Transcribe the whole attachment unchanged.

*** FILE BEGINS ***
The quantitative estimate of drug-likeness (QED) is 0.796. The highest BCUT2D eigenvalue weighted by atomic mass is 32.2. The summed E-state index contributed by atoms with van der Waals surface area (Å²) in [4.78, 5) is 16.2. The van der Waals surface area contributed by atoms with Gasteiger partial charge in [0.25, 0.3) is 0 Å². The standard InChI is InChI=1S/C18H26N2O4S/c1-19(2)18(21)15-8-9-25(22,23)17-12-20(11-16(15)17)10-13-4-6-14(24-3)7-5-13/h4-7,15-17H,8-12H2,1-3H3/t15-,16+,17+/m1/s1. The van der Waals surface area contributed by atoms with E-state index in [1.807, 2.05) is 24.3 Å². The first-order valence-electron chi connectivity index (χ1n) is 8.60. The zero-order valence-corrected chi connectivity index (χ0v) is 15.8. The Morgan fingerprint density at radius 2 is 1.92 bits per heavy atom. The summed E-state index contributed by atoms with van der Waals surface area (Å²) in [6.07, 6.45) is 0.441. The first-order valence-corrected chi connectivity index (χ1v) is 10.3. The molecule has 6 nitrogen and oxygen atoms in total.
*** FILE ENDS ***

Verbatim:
The quantitative estimate of drug-likeness (QED) is 0.796. The highest BCUT2D eigenvalue weighted by atomic mass is 32.2. The summed E-state index contributed by atoms with van der Waals surface area (Å²) in [4.78, 5) is 16.2. The van der Waals surface area contributed by atoms with Gasteiger partial charge in [0.25, 0.3) is 0 Å². The standard InChI is InChI=1S/C18H26N2O4S/c1-19(2)18(21)15-8-9-25(22,23)17-12-20(11-16(15)17)10-13-4-6-14(24-3)7-5-13/h4-7,15-17H,8-12H2,1-3H3/t15-,16+,17+/m1/s1. The van der Waals surface area contributed by atoms with E-state index in [1.807, 2.05) is 24.3 Å². The first-order valence-electron chi connectivity index (χ1n) is 8.60. The zero-order valence-corrected chi connectivity index (χ0v) is 15.8. The Morgan fingerprint density at radius 2 is 1.92 bits per heavy atom. The summed E-state index contributed by atoms with van der Waals surface area (Å²) in [6.07, 6.45) is 0.441. The first-order valence-corrected chi connectivity index (χ1v) is 10.3. The molecule has 6 nitrogen and oxygen atoms in total.